The objective of this project is to adapt an existing bird netting support system to support large expanses of insect netting to exclude SWD from mature highbush blueberries. A second objective is to determine how effective the netting is for preventing SWD from infesting blueberries at a commercially acceptable level throughout a long harvest season. ProtekNet 80 gram insect netting (.95mmx .95 mm) will be purchased from Dubois Agrinovation in Saint-Remi Quebec. One of the current problems with existing insect netting is that it is not available in wide widths to cover large areas. Dubois can have pieces of their 80 gram netting sewn together to create a 26 foot wide piece but larger pieces cannot be created – they are just too large for existing machinery to handle.
We will take two 26 foot wide pieces of the netting and combine them by rolling them around pvc pipe and then fastening them with existing greenhouse hardware that is used to attach roll up sides to purlins on greenhouses – see photo 1. PVC pipe and hardware will be provided by The Berry Patch. By fastening these two pieces together we will have an approximately 51 foot wide sheet of insect netting to apply on the entire length of the planting (250 feet).
I propose to test the efficacy of this netting in excluding SWD using two different support systems described below. One system is made of tall metal poles with PVC tees on the top of each post to facilitate movement of netting over and along the height of the posts. A 51 foot wide piece of insect netting will cover three rows of blueberries, while still leaving enough on the bottom to anchor. The other system is made of greenhouse hoops, set further apart within the rows. See photo 3.
The greenhouse hoop system worked extremely well for us with bird netting, and I suspect it will work equally well with insect netting, if not better. Two sets of bows, placed right beside each other, will allow me to rest the pvc pipe holding the seam of the insect netting in the valley between the two sets of hoops. This system will allow me to cover 3 rows of blueberries with one set of insect netting. Galvanized pipe, used as purlins in greenhouse construction will be used with the same greenhouse parts fasteners as in photo 1 to attach the insect netting at the ground level. The galvanized pipe is preferred due to its heavier weight and therefore, greater likelihood of weighting down the insect netting to prevent infestations from SWD getting in under the netting along the edges.
An entrance vestibule will be built for each of the two covered treatments, consisting of approximately a 4’x 4’x7’high area that will be attached to a “doorframe” of 4 x 4’s in the end of the netting. The vestibules will be anchored to the ground with 3 foot long pieces of rebar, and attached to the doorframe in the netting with hinged latches so that they can be removed when netting is not needed and stored under cover in a barn. The vestibule will also be covered with ProtekNet 80 netting. A vertical slit will be cut in the end of the insect netting in the middle of the doorframe entrance to the field, and a sheet of insect mesh will be attached to the top of the doorframe on the outside of the netting. This will provide multi layers of protection from SWD being able to infest the planting.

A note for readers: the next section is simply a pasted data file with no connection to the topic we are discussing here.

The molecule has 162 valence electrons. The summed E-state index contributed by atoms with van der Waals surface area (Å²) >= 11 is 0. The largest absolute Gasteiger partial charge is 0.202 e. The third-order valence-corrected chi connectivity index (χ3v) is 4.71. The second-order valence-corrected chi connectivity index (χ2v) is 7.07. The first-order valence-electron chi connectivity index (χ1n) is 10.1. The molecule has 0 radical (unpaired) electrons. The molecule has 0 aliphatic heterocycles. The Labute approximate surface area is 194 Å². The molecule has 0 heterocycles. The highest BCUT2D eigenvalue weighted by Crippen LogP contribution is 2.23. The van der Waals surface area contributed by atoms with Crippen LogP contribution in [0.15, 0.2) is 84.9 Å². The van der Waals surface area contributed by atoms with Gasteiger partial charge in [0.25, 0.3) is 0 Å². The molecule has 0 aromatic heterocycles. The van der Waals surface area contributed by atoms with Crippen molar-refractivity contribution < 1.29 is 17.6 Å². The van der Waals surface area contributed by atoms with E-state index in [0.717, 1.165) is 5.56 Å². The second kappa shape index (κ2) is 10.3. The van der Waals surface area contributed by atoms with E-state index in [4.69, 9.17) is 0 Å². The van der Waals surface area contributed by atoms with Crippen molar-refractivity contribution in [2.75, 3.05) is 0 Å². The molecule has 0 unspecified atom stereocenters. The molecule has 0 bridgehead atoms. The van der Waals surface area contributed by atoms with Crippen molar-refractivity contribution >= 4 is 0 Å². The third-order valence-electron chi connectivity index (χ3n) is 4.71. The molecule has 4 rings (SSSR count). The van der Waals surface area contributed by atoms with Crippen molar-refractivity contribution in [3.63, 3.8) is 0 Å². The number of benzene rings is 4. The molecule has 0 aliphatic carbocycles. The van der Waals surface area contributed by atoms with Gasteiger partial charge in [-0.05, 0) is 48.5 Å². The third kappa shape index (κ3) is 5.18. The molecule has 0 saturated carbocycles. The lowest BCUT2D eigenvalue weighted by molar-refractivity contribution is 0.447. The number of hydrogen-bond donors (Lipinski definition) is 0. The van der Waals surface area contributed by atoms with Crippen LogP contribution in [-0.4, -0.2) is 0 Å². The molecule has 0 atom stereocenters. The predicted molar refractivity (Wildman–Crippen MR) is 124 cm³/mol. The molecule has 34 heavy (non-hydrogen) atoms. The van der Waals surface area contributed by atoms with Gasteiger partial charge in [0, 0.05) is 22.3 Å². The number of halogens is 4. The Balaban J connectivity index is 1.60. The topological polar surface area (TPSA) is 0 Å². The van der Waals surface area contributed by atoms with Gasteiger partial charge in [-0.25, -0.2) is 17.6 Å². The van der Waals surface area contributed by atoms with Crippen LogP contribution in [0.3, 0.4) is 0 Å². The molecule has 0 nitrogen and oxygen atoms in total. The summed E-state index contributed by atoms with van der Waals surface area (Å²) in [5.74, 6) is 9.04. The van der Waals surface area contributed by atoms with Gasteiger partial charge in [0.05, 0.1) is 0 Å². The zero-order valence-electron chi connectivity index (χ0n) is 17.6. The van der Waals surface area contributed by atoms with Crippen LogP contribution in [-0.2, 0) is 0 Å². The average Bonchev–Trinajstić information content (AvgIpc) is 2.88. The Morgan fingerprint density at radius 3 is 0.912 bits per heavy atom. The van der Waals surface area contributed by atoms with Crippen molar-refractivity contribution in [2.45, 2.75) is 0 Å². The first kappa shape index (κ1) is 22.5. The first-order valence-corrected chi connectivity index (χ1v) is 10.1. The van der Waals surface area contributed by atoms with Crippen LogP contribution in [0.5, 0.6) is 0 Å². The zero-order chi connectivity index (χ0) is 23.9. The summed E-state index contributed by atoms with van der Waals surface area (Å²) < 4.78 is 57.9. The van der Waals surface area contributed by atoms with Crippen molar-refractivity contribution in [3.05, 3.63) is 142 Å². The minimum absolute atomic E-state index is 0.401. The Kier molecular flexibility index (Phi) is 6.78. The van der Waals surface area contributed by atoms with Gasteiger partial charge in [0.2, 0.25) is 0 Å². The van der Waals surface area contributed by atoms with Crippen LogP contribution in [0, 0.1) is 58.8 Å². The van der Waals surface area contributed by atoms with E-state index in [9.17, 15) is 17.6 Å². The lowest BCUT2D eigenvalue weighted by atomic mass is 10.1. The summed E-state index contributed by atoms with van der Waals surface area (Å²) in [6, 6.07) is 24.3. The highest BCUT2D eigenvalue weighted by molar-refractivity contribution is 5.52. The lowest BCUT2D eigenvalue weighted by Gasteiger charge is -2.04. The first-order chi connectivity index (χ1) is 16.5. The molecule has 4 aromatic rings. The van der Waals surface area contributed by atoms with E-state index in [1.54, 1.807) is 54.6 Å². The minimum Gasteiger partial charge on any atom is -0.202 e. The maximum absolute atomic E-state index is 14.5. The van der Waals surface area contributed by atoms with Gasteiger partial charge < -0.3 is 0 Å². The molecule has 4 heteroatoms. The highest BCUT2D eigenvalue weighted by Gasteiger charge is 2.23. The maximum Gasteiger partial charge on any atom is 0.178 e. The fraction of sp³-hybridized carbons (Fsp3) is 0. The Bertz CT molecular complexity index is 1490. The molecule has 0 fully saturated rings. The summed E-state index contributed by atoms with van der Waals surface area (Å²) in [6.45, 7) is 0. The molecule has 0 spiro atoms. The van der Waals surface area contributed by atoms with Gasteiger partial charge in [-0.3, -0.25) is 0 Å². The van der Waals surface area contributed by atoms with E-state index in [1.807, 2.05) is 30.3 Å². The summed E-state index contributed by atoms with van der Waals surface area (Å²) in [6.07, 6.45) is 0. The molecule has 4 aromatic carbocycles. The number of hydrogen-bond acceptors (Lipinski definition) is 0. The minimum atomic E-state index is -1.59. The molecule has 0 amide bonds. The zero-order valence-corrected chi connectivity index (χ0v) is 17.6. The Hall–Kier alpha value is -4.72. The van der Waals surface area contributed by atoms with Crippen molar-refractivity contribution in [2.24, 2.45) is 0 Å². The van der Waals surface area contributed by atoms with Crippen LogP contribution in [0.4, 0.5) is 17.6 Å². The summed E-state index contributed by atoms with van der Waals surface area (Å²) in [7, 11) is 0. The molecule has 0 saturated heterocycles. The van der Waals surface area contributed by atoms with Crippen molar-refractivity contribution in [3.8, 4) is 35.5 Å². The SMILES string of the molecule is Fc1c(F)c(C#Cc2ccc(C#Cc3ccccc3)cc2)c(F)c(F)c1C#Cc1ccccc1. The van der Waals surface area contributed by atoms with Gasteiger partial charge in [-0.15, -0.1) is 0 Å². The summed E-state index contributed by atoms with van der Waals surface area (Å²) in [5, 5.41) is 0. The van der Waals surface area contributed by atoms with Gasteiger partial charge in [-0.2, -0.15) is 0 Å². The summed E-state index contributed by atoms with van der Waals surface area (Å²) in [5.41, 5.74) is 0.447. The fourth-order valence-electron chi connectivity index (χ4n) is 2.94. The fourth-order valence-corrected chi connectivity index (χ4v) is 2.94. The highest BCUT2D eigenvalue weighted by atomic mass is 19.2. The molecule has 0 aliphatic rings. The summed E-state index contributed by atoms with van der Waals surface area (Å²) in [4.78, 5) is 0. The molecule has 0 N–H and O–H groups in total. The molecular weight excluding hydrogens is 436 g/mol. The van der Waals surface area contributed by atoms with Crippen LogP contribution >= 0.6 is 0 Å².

To perhaps visualize the entrance, one should visualize a walk in cooler that has the plastic strips inside a doorway to prevent cold loss. Workers will need to enter the vestibule, close the outside door of the vestibule, and then enter the planting itself by moving the curtain of netting to the side and stepping through the slit netting into the planting. The netting will be put up as the first variety of berries starts to show color, usually during the first week of July.
There will be three treatments.
Treatment one is netting applied over upright posts to cover 3 rows of blueberries.
Treatment two is netting applied over greenhouse hoops to cover 3 rows of plants.
Treatment three is an uncovered control (covered with bird netting only) that will be sprayed with Entrust or Delegate insecticide, rotated with appropriate effective materials for purposes of resistance management.
To measure the efficacy of the system, SWD traps consisting of an ampule filled with a fermenting solution of yeast, sugar, water, and whole wheat flour with a killing solution of apple cider vinegar, raspberry juice, and soap will be set in each treatment. On the recommendation of Dr. Greg Loeb, Professor of Entomology at the NYS Experiment Station, 2 traps will be placed in the front edge of each treatment and 2 traps in the back edge of each treatment. These traps will be checked weekly, solutions changed, trap contents recorded and charted over time. 90 ripe fruit per treatment will also be harvested weekly and examined visually for oviposition scars. Fruit will be collected systematically from the three rows distributed in each covered treatment. In the netted rows, each border row and the middle row will be sampled. In the control row, both rows will be used for fruit sampling. After visual inspection fruit will be put into salt water to confirm the presence or absence of larvae following well-established procedures. Twice during the season, once in the early part of known SWD presence (SWD in adjacent hedgerow traps) and once in the late season, fruit will be collected and sent to Dr. Loeb’s lab and reared out to confirm the presence or absence of SWD, and density of infestation.